07 / 04 / 2017
Use this assessment tool to check how effective your organisation is in relation to raising concerns.
It has been designed to be completed by HR or an individual within the organisation with responsibility for raising concerns and should be used alongside local and national staff survey data for maximum effect. Use it to evidence strengths and identify any areas that need improvement or action.
The self-assessment tool is part of a suite of raising concerns resources. Visit our Draw the line web pages to find out what other materials are available.
Using your staff survey results
The NHS Staff Survey is a potentially useful set of data about how staff feel on raising concerns. Because it is confidential it provides good insight into actual staff opinion. There is one question on raising concerns which is asked in two parts. Question 13 asks if staff would feel safe to raise a concern about unsafe clinical practice and whether they would feel confident that action would be taken if they did so.
Approximately seven out of ten staff say they would feel safe to do so and one in ten say they would not. Two out of ten chose not to give a view. This is relatively a good result although the figure for those that would not give a view is high and taken together means that three in ten did not give a positive response. The figure for confidence is though considerably lower with only six out of ten fully confident.
Analysing these statistics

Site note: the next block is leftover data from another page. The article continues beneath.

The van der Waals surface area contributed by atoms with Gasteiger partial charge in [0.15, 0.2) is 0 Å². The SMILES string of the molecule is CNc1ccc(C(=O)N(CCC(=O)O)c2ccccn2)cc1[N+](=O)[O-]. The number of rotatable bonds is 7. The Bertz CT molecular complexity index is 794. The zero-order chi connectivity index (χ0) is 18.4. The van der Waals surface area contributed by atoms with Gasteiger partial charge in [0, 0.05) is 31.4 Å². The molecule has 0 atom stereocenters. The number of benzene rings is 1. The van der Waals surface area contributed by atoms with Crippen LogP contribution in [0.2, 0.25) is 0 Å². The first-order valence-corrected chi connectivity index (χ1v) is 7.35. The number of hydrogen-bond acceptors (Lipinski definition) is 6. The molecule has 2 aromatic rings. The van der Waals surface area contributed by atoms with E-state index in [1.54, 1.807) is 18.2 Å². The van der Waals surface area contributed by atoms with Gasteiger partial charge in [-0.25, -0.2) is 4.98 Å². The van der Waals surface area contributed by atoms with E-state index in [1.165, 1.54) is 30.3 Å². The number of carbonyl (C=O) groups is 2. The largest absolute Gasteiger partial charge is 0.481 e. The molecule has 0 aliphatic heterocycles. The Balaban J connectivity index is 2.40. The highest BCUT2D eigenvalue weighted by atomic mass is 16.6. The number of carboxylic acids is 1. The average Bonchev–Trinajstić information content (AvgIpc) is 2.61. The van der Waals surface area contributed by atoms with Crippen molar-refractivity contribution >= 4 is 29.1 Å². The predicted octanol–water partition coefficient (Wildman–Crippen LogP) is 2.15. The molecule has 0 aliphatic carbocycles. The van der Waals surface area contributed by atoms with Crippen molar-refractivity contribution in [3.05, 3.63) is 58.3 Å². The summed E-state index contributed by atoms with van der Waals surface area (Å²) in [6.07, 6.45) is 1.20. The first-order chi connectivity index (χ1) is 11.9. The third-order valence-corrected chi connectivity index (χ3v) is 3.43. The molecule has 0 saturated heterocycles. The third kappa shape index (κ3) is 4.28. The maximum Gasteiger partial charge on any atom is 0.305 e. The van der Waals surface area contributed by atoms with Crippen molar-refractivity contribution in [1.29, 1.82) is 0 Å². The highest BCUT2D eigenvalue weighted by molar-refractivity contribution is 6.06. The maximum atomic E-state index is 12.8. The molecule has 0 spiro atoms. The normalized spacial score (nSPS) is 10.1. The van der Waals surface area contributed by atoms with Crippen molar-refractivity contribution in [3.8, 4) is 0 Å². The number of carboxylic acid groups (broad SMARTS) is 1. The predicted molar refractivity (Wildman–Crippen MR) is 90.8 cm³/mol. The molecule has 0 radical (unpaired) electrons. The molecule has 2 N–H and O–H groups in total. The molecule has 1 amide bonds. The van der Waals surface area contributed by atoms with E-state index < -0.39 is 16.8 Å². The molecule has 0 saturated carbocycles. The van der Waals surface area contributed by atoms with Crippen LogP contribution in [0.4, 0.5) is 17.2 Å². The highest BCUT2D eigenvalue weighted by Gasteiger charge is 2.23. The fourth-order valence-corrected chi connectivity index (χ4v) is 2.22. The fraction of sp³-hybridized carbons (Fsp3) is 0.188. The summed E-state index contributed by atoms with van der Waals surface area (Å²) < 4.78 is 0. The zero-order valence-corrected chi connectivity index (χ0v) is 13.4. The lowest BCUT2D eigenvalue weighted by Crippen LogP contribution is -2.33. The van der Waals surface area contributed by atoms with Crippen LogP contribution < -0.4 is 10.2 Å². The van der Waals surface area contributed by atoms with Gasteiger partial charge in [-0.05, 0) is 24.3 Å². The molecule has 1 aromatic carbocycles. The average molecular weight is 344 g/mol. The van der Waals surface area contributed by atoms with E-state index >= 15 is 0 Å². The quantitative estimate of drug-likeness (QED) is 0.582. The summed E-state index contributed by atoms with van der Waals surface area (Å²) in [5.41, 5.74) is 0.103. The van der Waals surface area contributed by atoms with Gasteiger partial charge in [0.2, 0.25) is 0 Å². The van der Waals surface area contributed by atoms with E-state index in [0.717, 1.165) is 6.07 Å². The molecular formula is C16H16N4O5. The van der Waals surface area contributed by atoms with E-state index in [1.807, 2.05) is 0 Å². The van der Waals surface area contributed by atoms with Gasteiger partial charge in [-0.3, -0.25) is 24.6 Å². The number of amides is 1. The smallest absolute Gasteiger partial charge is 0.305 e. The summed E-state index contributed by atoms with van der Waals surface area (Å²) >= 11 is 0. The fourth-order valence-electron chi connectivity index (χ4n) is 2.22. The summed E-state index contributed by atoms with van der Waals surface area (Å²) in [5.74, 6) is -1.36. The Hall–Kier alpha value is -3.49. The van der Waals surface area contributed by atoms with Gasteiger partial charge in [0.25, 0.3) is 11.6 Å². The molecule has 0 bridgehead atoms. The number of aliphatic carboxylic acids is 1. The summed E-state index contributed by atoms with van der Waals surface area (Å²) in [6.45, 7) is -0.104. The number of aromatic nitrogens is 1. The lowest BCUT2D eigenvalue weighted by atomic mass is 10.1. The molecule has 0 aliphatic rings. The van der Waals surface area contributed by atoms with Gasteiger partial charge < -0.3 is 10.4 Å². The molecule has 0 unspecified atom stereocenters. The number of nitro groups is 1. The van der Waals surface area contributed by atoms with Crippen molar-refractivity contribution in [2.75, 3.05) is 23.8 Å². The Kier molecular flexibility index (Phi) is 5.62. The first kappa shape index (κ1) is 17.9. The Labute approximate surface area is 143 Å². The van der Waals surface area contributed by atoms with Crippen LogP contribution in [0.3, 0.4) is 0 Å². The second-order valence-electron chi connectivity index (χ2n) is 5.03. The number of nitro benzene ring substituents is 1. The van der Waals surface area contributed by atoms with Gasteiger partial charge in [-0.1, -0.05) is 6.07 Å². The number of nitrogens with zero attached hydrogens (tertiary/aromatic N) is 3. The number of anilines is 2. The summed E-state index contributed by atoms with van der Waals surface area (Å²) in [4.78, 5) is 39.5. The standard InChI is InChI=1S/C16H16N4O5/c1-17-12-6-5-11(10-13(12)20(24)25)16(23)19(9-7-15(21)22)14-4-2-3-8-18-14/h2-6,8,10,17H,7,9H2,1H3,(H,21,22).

NHS Employers recommends that trusts analyse their response to see how they compare year on year and with trusts of a similar type. Results can also be broken down by occupational group and type of staff to see if there are any particular group that have concerns in one part of the Trust. Due the nature of the survey it is not possible to link responses to work group level.
The results for question 13 should be read alongside overall questions on the culture of the trust as far as patient care is concerned. For example the question on whether patient care is a top priority. It can also be compared with the answers on the overall treatment of incidents and errors and levels of staff engagement. It is unlikely that an organisation will make progress on ensuring staff feel able to openly raise concerns if there is deep seated mistrust of its leadership and low levels of staff engagement.
It can also be correlated with the question on willingness to recommend the organisation as a place to be treated and also data from the Staff and Patient Friends and Family Test. It is likely that organisations where staff do not feel able to raise a concern are ones where staff would be unlikely to recommend services. It may also be that patient data can be related to the issue.
An analysis of the staff survey data alongside other information should enable an organisation to develop a focused approach to building confidence to raise concerns.